Weyside guest speaks out
To The Editor:
Regarding Jay Braman’s article last week about the, at least temporary, demise of the Weyside Inn. I truly feel badly about the Malleys’ lack of success there, both for them and for their potential guests.
Unfortunately, much of that failure is attributable to their total lack of understanding of what is necessary to run an establishment like that. They completely underestimated what is involved. I feel somewhat qualified to make that statement because I stayed there for 14 years and I worked at the Funcrest Hotel in Pine Hill for many years.
To run a hotel successfully requires full-time attention and reinvesting in infrastructure. Regrettably the Malleys lost sight of that fact. As soon as they took it over from the Crnkovics they changed the Weyside’s decades-old policy of always having somebody in the hotel to answer inquiries from potential guests and to take messages for existing guests who had no telephones. They left to visit friends and relatives for days at a time with no regard for the consequences of such neglect. That did not require great capital to accomplish.
What required substantial capital was maintaining the physical plant. They had neither the financial resources nor the physical and mental commitment to succeed. In my cottage (and others) there was the stench of mold from the basement. I complained about that to Skip for many years. to no avail. The old refrigerator always froze up. The wood siding and roof shingles were always neglected and falling. The porch picnic table fell apart. These were only a few symptoms of the overall neglect and lack of determination involved.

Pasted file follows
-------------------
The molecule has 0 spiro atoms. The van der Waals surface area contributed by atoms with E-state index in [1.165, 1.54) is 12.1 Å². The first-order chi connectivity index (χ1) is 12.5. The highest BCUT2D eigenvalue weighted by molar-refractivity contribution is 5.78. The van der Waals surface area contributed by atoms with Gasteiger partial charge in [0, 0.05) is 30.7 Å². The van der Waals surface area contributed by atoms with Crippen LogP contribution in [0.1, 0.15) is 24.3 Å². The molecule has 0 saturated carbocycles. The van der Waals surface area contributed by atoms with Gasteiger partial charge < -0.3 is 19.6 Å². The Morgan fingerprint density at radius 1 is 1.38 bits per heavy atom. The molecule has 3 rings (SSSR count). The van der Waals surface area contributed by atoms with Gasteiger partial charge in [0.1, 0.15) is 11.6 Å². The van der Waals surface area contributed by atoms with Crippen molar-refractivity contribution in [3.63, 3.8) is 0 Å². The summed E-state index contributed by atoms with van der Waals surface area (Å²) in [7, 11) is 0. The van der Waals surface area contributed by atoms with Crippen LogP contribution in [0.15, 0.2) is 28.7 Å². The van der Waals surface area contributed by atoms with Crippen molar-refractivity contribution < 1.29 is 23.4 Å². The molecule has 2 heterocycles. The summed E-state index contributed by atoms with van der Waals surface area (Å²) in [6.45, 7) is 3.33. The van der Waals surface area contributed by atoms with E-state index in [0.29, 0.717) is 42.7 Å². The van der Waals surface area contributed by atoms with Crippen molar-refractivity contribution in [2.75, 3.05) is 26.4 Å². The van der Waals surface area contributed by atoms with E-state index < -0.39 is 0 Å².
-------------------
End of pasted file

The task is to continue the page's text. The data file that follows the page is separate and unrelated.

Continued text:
Sporadically mowing the lawn and installing a microwave did not make up for detached oversight. When the Crnkovics owned the property it was meticulously groomed and maintained, with some exceptions due to age. There was attention to detail and no need to repeatedly notify ownership about a problem. The ultimate cause of their demise was the influx (infestation) of Canadian geese on the property. Many guests told us over the latter years that they were not coming back because of the goose droppings that were all over the place, including the lake and raft, which were being tracked into the cottages.
The unfortunate demise of the Weyside had absolutely nothing to do with the “environmentalists and the lack of the Belleayre resort,” as Skip asserted, and everything to do with mismanagement and lack of prolonged commitment. I wish them well.